But for all there’s talk about email marketing automation, the one content pillar that most businesses do not use at all is physical mail.
It’s – incorrectly – perceived as expensive, outdated, difficult to engage with, and slow.
But as you take 5 minutes away from your computer to drink your morning coffee, wouldn’t you pay more attention to a letter, or a card that looked and engaged you differently?
Something that was welcome, focused on solving your problems rather than selling. Or that spoke to you in a way that built a relationship with you, rather than coming across as something more transactional and mechanical? I’m sure you would.
We’re generally inclined to enjoy receiving welcome post through our letterboxes, rather than bills and flyers. I imagine you’d certainly give it more time and more of your attention. Contrast that to how disengaged you feel scrolling through crap on Facebook or all the vanity humble-bragging on LinkedIn. Or critically, towards how quickly you delete unwanted emails en-masse.
But when was the last time somebody sent you an engaging, well-written letter or newsletter that addressed actual problems that you have in your business, or life?
“Hybrid mail” is a fancy pants name for physical mail-shots that you don’t need to print, stuff into envelopes, stick postage stamps on, nor walk to the post box to send. You digitally send three things to a ‘hybrid mail’ provider and they do the rest:
- Your contact’s details – their name and address
- The template document that you want to use for the mailing
- Some information that links (1) and (2) together and tells the mailing service what format mailing to send, and when.
Docmail, Stannp and ClickSend are fantastic examples of hybrid mail providers who take on all the heavy lifting of preparing direct mail for you. Furthermore, they bring economies of scale to production and distribution. Those economies of scale result in your costs falling to less than the price of a second class stamp for the entire process. What’s more, there are no minimum mailing limits. So, hybrid mail is perfect to use as part of a timed marketing automation sequence.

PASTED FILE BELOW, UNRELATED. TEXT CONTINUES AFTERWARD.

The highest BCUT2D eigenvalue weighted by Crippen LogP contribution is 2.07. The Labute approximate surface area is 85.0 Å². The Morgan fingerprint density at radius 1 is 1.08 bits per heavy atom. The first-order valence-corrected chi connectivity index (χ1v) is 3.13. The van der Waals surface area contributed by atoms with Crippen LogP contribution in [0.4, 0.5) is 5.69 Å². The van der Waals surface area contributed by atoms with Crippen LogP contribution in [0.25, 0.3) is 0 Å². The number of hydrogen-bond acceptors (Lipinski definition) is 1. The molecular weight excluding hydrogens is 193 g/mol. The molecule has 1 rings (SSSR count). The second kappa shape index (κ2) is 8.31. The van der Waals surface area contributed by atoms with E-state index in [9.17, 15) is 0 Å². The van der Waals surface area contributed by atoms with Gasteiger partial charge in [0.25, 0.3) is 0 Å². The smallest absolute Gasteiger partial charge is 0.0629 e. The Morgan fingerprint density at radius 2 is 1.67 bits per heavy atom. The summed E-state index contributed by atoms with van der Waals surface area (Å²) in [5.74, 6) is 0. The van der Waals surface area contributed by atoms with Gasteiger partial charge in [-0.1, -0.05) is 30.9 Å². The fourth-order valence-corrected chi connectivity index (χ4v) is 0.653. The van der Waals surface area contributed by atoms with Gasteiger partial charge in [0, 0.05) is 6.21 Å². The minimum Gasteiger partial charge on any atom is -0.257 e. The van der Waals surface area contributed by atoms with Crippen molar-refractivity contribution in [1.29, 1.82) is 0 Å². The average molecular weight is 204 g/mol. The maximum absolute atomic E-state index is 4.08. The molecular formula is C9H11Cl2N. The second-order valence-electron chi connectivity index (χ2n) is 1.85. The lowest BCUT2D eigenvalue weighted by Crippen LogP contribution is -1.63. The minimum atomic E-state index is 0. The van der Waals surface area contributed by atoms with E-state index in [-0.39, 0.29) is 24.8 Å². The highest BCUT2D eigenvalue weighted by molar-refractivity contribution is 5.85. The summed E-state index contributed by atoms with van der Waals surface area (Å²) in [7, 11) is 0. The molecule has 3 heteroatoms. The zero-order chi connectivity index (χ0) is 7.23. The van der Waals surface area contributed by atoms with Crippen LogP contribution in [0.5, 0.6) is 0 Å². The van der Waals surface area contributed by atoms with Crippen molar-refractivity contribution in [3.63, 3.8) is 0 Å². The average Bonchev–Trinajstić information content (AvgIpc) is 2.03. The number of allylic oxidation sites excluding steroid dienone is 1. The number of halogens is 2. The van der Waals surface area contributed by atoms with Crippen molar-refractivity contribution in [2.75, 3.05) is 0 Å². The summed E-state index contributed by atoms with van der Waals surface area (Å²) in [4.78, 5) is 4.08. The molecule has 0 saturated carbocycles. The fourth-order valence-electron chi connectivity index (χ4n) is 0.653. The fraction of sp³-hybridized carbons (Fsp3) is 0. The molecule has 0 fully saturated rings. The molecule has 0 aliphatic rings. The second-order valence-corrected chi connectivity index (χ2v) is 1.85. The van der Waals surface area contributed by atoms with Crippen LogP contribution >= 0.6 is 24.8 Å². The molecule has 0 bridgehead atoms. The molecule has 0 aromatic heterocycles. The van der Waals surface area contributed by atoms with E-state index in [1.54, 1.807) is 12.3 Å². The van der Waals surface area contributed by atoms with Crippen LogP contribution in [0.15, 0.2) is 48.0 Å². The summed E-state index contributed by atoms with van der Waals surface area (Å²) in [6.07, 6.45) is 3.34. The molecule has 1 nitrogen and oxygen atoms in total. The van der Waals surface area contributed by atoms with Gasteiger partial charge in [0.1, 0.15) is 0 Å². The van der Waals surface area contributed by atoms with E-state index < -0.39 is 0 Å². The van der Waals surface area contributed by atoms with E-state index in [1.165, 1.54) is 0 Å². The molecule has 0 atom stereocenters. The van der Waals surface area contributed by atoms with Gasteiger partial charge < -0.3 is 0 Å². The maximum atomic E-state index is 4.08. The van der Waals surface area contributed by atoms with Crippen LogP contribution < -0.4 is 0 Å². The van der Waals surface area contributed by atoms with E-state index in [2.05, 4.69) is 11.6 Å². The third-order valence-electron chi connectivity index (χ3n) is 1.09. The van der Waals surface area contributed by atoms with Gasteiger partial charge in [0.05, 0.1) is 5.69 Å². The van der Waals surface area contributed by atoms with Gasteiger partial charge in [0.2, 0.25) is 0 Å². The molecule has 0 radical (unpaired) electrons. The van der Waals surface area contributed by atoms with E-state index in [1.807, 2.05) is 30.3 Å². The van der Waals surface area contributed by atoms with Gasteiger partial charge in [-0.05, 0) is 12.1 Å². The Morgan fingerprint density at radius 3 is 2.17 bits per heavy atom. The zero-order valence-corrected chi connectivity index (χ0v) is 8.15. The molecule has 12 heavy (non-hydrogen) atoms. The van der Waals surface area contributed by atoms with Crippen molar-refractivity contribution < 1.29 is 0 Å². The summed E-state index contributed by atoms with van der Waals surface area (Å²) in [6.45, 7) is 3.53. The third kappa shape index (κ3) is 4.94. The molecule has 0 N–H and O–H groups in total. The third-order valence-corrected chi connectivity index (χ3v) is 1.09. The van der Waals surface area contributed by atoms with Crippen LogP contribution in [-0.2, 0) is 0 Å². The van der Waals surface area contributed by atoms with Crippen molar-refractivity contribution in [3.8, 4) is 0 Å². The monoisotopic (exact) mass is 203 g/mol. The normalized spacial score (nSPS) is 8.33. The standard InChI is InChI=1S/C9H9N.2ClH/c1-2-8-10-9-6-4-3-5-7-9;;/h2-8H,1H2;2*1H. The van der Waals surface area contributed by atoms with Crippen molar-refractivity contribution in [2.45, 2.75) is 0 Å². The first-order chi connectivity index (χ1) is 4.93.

Task-based reminders to follow-up
Alongside positioning, segmentation and trust, timing is critical for successful marketing automation.
Let’s put ourselves in in the shoes of one of your prospects. How awkward would it feel to fill in an enquiry form only to be bombarded instantly by every form of media available? Email, video, physical direct mail, telephone… And yet, you and I know that we do not want to let that opportunity slip.
So the secret is knowing what to do and when.
You can use scheduled marketing automation to create tasks. These can go in your or a colleague’s schedule following a trigger or timed after a series of events. The task could be to check in with them by phone. Alternatively, it could be a reminder to send a personalised ‘single email’. The email would be more in context for that one person based on the nature of their enquiry. In other words, something that clearly addresses them directly.
Building rapport and trust and answering the questions in their head
There are a few advantages to timely task-based follow-up:
- You’ve already been addressing questions they have in their mind. Questions others may not be answering. You might even be casually getting them to think about things they haven’t done before. But in a way that positions your expertise. Either way, if they’ve engaged with what you’ve been sending them, they’re already a better buying prospect for you.
- You’ve already built a level of trust and rapport with what you’ve sent them. You’ve been regularly showing up in their inbox, or on their doormat as they have their morning coffee. I don’t mean literally showing up on their doormat. That would be “Stalker-ting”, not marketing. I mean in the form of a piece of direct mail.
“Stalker-ting”, not marketing
So when you do pick up the phone to them, following-up on a task that your CRM set for you via marketing automation, they kind of know you already. You’re already familiar to them. They’ve seen you in text. In addition, if you’ve been brave enough to create it, perhaps they’ve even seen you on video.
It creates better rapport, better quality conversations.
Engagement and trust comes from multi-format marketing automation